Later on in the same letter, Paul states the following:

“Or do you not know that the unrighteous will not inherit the kingdom of God? Do not be deceived: neither the sexually immoral, nor idolaters, nor adulterers, nor men who practice homosexuality, nor thieves, nor the greedy, nor drunkards, nor revilers, nor swindlers will inherit the kingdom of God. And such were some of you. But you were washed, you were sanctified, you were justified in the name of the Lord Jesus Christ and by the Spirit of our God.”

1 Corinthians 6:9-11

Here we see that actions such as sexual immorality, idolatry, adultery, homosexuality, theft, greed, and drunkenness are denounced as sins. But instead of being met with the death penalty by the community of believers, transgressors are encouraged to place their faith in Lord Jesus to be washed, sanctified, and justified in His name and by the Holy Spirit.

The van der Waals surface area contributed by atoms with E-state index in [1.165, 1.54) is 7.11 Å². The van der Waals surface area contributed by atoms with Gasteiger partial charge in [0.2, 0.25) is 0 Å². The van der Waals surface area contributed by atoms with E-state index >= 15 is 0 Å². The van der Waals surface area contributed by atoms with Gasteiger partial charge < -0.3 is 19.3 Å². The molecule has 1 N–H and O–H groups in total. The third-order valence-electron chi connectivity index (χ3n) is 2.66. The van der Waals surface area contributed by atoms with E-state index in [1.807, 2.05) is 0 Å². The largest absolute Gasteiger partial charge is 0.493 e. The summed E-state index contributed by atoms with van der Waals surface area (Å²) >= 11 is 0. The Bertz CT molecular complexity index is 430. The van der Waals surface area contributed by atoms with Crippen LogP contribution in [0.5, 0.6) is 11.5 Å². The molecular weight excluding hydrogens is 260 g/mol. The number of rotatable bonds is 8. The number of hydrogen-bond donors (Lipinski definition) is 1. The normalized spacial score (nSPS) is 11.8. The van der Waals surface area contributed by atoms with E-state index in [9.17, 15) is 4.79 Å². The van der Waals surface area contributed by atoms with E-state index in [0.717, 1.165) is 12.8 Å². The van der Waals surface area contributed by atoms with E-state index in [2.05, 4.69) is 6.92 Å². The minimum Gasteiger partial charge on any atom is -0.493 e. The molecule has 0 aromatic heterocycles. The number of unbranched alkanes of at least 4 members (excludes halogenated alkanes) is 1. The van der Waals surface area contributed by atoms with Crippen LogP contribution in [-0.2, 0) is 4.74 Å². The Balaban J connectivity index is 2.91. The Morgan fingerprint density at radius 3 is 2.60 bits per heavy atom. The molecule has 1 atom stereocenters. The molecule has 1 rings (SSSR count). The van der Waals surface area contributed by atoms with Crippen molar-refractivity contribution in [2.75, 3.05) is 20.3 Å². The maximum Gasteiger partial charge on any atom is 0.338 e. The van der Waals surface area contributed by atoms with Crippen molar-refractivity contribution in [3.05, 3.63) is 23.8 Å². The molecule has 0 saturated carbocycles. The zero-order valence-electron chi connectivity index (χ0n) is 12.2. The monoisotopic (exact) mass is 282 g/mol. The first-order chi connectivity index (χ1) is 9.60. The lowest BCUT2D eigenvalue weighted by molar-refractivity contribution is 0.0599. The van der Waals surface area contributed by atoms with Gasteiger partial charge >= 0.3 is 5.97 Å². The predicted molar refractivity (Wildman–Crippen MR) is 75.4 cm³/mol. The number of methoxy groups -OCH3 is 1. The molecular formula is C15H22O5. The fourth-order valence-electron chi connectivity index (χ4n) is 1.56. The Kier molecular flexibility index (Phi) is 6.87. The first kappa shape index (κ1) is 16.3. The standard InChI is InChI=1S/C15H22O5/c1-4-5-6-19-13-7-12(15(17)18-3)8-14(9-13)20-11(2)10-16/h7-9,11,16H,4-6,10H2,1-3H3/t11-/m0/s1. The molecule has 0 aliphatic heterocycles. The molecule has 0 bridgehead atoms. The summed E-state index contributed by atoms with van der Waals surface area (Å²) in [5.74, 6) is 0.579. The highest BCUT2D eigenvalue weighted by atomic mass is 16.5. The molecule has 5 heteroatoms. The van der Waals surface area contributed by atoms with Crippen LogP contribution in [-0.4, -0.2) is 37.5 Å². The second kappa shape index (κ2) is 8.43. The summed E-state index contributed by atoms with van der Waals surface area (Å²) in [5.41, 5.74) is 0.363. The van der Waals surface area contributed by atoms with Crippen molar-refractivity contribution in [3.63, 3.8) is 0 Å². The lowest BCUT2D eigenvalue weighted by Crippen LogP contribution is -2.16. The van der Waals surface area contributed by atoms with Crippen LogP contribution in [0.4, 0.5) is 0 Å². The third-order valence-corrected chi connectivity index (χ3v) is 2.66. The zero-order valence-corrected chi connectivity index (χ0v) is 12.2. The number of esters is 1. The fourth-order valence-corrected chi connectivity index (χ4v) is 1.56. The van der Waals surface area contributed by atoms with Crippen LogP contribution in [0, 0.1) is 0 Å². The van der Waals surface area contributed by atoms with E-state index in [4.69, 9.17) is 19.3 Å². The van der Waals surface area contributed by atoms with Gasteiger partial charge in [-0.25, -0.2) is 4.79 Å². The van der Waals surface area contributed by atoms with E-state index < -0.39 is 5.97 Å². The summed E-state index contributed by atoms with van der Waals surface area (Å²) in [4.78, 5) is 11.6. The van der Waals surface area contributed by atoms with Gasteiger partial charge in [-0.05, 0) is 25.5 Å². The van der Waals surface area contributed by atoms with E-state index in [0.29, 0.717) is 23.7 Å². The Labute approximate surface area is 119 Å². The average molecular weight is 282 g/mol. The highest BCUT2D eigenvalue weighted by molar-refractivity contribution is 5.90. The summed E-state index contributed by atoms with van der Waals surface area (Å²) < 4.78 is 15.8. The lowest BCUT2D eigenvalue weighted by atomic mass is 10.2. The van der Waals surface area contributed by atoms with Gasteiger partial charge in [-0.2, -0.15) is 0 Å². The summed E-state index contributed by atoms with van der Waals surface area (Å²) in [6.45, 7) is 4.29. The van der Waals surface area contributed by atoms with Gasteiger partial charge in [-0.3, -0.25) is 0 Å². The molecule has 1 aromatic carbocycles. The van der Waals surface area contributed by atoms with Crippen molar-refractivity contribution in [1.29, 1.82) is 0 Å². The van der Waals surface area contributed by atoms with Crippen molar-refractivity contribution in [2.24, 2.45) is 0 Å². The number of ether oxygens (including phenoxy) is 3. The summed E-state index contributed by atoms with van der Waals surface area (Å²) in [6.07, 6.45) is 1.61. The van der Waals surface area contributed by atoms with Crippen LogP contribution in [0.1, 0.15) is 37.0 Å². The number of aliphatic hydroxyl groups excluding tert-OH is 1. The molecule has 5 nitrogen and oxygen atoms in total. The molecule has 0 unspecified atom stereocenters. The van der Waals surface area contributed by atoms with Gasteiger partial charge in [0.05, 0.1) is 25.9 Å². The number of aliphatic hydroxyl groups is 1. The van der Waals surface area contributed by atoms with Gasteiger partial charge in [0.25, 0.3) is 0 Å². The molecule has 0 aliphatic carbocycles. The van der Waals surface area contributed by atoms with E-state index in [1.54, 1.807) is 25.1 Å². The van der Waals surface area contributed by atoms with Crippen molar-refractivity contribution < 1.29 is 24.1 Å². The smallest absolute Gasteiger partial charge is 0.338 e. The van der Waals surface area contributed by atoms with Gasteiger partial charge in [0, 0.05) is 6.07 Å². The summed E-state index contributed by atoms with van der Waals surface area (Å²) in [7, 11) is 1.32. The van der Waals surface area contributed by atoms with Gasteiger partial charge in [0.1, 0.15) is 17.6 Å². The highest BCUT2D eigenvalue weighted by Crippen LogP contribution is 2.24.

Given that the surrounding 1st century Roman culture at the time of Paul’s letter approved of idolatry, drunkenness, homosexuality and other forms of sexual immorality like prostitution, the state probably did not carry out penalties for all these things that are considered sins. It was into this kind of world that professing believers, who sin in the way Paul mentions, would be excommunicated.

In other words, the State at this time had laws that permitted things that God, through His Word and His church, would denounce as sin.
But note that the sins that Paul mentions do not inflict grievous physical harm to your neighbor. Idolatry, homosexuality, adultery, and theft are sins just as much as murder, abortion, and slavery are, but the former are not as life-threatening as the latter are.